1. 1.7 \;\mathrm{cm}
    2. 17 \;\mathrm{m}
    1. 4.3 \times 10^{14} \;\mathrm{Hz}
    2. 2.3 \times 10^{-15} \;\mathrm{s} - man that electron is moving fast
    1. 2.828 \;\mathrm{m}
    2. 3.352 \;\mathrm{m}
    3. L = 1/4 \ \lambda so it would be difficult to receive the longer wavelengths.
  5. Very low frequency
  6. b. Same as closed at both ends
  7. .
  8. 1.9 \;\mathrm{Hz} or 2.1 \;\mathrm{Hz}.
  9. 0.53 \;\mathrm{m}
  10. 2.2 \;\mathrm{m}, 36 \;\mathrm{Hz}; 1.1 \;\mathrm{m}, 73 \;\mathrm{Hz}; 0.733 \;\mathrm{m}, 110 \;\mathrm{Hz}; 0.55 \;\mathrm{m}, 146 \;\mathrm{Hz}
  11. 430\;\mathrm{Hz}; 1.3 \times 10^3 \;\mathrm{Hz}; 2.1 \times 10^3 \;\mathrm{Hz}; 3.0 \times 10^3 \;\mathrm{Hz};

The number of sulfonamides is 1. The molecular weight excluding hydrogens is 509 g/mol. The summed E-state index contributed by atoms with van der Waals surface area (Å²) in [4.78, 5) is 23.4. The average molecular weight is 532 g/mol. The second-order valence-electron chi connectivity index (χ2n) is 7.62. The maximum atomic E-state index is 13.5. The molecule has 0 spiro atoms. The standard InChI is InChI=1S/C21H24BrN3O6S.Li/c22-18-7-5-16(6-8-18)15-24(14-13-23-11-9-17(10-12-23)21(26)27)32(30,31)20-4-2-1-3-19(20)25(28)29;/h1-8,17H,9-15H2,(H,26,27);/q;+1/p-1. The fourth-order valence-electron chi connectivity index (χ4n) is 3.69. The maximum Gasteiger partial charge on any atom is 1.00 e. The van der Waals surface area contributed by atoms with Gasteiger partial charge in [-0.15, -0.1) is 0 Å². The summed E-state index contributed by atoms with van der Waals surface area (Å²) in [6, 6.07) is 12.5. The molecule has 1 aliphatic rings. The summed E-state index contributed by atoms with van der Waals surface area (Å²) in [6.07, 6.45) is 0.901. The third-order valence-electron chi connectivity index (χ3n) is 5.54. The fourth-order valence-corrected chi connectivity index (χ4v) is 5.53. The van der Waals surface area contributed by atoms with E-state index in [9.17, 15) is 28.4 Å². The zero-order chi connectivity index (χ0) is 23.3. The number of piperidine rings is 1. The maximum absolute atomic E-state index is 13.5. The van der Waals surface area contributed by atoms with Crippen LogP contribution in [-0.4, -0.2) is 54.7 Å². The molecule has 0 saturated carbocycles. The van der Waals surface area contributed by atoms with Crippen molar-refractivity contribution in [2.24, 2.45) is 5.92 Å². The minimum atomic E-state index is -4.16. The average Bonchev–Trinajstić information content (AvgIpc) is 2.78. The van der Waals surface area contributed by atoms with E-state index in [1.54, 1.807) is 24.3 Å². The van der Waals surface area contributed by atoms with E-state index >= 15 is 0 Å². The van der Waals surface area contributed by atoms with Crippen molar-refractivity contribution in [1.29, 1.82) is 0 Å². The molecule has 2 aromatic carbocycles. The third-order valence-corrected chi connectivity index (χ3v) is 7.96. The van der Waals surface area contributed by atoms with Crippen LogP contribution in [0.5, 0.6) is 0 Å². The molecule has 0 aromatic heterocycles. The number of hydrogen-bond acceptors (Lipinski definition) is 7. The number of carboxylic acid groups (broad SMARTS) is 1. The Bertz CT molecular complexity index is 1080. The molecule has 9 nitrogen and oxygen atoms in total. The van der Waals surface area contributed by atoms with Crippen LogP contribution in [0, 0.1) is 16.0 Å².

1. The tube closed at one end will have a longer fundamental wavelength and a lower frequency.
    2. If the temperature increases the wavelength will not change, but the frequency will increase accordingly.
  12. struck by bullet first.
  13. 80 \;\mathrm{Hz}; 0.6 \;\mathrm{m}
    1. 0.457 \;\mathrm{m}
    2. 0.914 \;\mathrm{m}
    3. 1.37 \;\mathrm{m}
  14. 2230 \;\mathrm{Hz}; 2780 \;\mathrm{Hz}; 2970 \;\mathrm{Hz}
  15. 498 \;\mathrm{Hz}
  16. 150 \;\mathrm{m/s}

Ch 12: Electricity

  1. .
  2. .
  3. .
  4. .
  5. .
  6. .
  7. .
  8. .
  9. .
  10. .
  11. b. 1350 \;\mathrm{N} c. 1350 \;\mathrm{N}
    1. 1.1 \times 10^9 \;\mathrm{N/C}
    2. 9000 \;\mathrm{N}
  12. F_g = 1.0  \times  10^{-47} \;\mathrm{N} and F_e = 2.3 \times 10^{-8} \;\mathrm{N}. The electric force is 39 orders of magnitudes bigger.
  13. 1.0  \times  10^{-4} C
  14. .
  15. a. down b. Up 16c, 5.5  \times  10^{11} \;\mathrm{m/s}^2 e. 2.9  \times  10^8 \;\mathrm{m/s}^2
    1. Toward the object